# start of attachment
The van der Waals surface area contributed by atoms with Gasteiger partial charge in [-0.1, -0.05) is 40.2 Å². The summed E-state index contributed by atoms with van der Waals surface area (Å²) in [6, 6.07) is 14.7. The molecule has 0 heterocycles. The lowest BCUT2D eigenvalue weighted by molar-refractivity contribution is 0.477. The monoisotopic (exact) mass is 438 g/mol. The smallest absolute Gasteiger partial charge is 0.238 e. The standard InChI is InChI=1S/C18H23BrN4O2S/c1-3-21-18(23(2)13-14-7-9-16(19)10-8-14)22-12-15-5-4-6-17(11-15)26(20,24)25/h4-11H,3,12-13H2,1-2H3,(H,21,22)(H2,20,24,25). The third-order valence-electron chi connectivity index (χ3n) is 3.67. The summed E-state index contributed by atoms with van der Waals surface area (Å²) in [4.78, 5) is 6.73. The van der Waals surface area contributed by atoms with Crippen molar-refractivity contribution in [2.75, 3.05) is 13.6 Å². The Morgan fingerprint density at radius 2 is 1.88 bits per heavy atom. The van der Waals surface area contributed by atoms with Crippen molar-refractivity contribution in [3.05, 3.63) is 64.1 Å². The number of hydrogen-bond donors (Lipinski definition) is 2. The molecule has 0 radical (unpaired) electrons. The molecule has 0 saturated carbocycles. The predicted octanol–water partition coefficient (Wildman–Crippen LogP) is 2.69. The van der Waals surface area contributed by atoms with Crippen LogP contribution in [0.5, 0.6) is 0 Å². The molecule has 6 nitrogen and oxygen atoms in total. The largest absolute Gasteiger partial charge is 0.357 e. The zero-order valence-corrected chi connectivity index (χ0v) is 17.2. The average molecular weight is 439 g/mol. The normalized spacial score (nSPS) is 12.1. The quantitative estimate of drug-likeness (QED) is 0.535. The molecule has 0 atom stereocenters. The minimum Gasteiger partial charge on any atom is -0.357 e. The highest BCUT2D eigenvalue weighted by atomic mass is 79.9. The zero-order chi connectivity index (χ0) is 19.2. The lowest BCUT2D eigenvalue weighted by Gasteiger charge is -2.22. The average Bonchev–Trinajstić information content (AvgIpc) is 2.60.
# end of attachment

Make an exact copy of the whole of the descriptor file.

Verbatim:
The van der Waals surface area contributed by atoms with Gasteiger partial charge in [-0.1, -0.05) is 40.2 Å². The summed E-state index contributed by atoms with van der Waals surface area (Å²) in [6, 6.07) is 14.7. The molecule has 0 heterocycles. The lowest BCUT2D eigenvalue weighted by molar-refractivity contribution is 0.477. The monoisotopic (exact) mass is 438 g/mol. The smallest absolute Gasteiger partial charge is 0.238 e. The standard InChI is InChI=1S/C18H23BrN4O2S/c1-3-21-18(23(2)13-14-7-9-16(19)10-8-14)22-12-15-5-4-6-17(11-15)26(20,24)25/h4-11H,3,12-13H2,1-2H3,(H,21,22)(H2,20,24,25). The third-order valence-electron chi connectivity index (χ3n) is 3.67. The summed E-state index contributed by atoms with van der Waals surface area (Å²) in [4.78, 5) is 6.73. The van der Waals surface area contributed by atoms with Crippen molar-refractivity contribution in [2.75, 3.05) is 13.6 Å². The Morgan fingerprint density at radius 2 is 1.88 bits per heavy atom. The van der Waals surface area contributed by atoms with Crippen molar-refractivity contribution in [3.05, 3.63) is 64.1 Å². The number of hydrogen-bond donors (Lipinski definition) is 2. The molecule has 0 radical (unpaired) electrons. The molecule has 0 saturated carbocycles. The predicted octanol–water partition coefficient (Wildman–Crippen LogP) is 2.69. The van der Waals surface area contributed by atoms with Crippen LogP contribution in [0.5, 0.6) is 0 Å². The molecule has 6 nitrogen and oxygen atoms in total. The largest absolute Gasteiger partial charge is 0.357 e. The zero-order valence-corrected chi connectivity index (χ0v) is 17.2. The average molecular weight is 439 g/mol. The normalized spacial score (nSPS) is 12.1. The quantitative estimate of drug-likeness (QED) is 0.535. The molecule has 0 atom stereocenters. The minimum Gasteiger partial charge on any atom is -0.357 e. The highest BCUT2D eigenvalue weighted by atomic mass is 79.9. The zero-order chi connectivity index (χ0) is 19.2. The lowest BCUT2D eigenvalue weighted by Gasteiger charge is -2.22. The average Bonchev–Trinajstić information content (AvgIpc) is 2.60.